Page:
This kind of emotional burden becomes even heavier when soldiers can’t talk about their relationships, Moore said. Once every couple of months, he said, one or two students divulge to the class that they are gay but are afraid to tell anyone in their units because they risk getting discharged.
“Being gay in the Navy is extremely hard,” David, a 24-year-old sailor from Florida, wrote for Moore’s class. “Combine that with having a partner for four years who you can’t contact while on deployment and you have a recipe for severe depression. I can’t even talk to the chaplain about the problem because I fear he will turn me in and I will get kicked out of the service.”
The trauma for gay military personnel only increases if they are injured and can’t reveal that the friend who is visiting them is really their partner. “They can’t share their support system,” Moore said. Private counselors play an important role for gay soldiers who fear, rightly or wrongly, that they will be outed if they instead tell a military or Department of Veterans Affairs counselor, Moore said.
A long way from home
Whether gay or straight, troops in the class talk the most about their distance from loved ones, Moore said. “If they’re used to hearing from their wife every other day, but now it’s once a month, it sends them out of their minds,” he said. “The Marines will tell me that it hurts more being away from their wife and kids than being shot at.”
Holidays such as Valentine’s Day can be especially difficult for soldiers overseas. “It’s just another reminder to them of what’s been lost,” Moore said. “It’s rough when it’s been their second or third Valentine’s away from home.”
The length of the Iraq deployments, which the Pentagon says can last for a year, makes staying in touch with children especially difficult. About half the students in Moore’s classes are parents, and they’re upset that they’ve missed their children’s birthdays, holidays and other milestones.
Moore knows all about the disruptions military life can bring. His father was in the Navy and served in Vietnam, and he had uncles in the Navy and Marines. Moore said his parents’ marriage collapsed as they bounced from Chicago to Texas to Florida. After they divorced, his mother moved to Chicago Heights and the family went on welfare. “I know what it’s like to stand in a soup line for food and get my Christmas gifts from the Salvation Army,” he said.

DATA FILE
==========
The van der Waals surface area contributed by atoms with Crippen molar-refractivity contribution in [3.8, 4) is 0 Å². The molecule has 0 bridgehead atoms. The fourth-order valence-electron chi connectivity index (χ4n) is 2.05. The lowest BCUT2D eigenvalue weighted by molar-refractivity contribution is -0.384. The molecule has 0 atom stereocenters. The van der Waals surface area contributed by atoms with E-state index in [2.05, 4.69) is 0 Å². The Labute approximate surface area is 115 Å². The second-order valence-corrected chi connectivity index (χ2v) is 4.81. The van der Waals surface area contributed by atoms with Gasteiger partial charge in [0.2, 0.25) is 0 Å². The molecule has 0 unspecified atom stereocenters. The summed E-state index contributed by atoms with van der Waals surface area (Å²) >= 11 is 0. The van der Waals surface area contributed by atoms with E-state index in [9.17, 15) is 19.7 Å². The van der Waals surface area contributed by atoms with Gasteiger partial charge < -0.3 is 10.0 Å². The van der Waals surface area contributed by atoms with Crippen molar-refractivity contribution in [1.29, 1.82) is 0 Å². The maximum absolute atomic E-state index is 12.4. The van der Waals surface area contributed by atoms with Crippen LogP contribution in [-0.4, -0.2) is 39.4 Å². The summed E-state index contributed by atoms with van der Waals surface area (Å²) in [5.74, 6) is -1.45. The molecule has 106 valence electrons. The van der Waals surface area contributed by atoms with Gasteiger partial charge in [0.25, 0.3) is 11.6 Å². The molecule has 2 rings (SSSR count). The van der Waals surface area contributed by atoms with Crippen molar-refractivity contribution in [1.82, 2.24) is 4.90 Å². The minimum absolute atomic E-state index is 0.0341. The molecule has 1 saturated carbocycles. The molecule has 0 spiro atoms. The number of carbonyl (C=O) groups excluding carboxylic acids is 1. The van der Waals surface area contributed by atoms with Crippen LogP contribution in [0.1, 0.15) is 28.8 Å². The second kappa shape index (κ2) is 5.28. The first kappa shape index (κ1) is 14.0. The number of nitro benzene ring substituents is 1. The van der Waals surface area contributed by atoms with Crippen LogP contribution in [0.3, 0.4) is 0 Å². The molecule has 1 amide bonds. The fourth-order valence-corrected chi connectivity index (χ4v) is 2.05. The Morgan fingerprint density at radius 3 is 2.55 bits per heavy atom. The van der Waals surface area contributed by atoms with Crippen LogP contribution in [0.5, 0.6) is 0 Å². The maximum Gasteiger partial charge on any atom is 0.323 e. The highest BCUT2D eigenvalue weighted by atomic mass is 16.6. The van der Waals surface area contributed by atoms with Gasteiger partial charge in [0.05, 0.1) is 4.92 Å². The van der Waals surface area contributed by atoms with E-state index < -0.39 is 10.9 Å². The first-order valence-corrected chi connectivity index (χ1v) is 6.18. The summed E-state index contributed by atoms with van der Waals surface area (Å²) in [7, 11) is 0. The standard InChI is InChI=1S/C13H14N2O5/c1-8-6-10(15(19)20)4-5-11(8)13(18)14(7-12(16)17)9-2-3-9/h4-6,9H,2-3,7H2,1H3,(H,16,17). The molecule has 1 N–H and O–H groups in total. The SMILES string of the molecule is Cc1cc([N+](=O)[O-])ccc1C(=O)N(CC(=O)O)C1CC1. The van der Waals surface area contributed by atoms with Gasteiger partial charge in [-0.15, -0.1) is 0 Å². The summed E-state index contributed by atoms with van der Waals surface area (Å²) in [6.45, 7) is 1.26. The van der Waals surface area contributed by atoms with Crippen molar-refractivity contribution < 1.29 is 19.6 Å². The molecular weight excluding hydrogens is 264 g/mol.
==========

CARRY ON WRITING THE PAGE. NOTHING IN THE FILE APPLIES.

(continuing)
Shelley MacDermid, co-director of the Military Family Research Institute at Purdue University, said that although all wars disrupt the lives of military families, the anxiety level during the Iraq war has increased as it drags on and deployments are repeatedly extended. “Desert Storm was quite a bit different because it was shorter and more of an air war,” she said. “From this war we have people coming back who have been on the ground in very ambiguous and risky situations for a long time.”
Every week Moore hears about this risk and bloodshed. “I get private e-mails from students who say their (class) assignments are going to be late because they just shot someone,” Moore said. “If you’ve just killed people or lost a limb, it’s impossible not to bring that into your relationships.”
The result can be severe mental health problems. A July 1, 2004, article in the New England Journal of Medicine concluded that up to 17 percent of 1,709 soldiers surveyed as they were returning from Iraq suffered from major depression, generalized anxiety or post-traumatic stress disorder.
PTSD doesn’t only happen when you are attacked yourself, Moore said. “You can get PTSD from watching a buddy or a civilian get hurt or even hearing constant stories of violent experiences,” he said. “It’s compounded by being separated from family and loved ones.”
In extreme cases, the depression and PTSD lead to domestic violence. A 2000 study in the journal Military Medicine found that long deployments raise the likelihood of severe aggression against spouses. The danger of this aggression became tragically clear in the summer of 2002 when four soldiers — including three just back from Afghanistan — allegedly killed their wives at the Army base in Fort Bragg, N.C.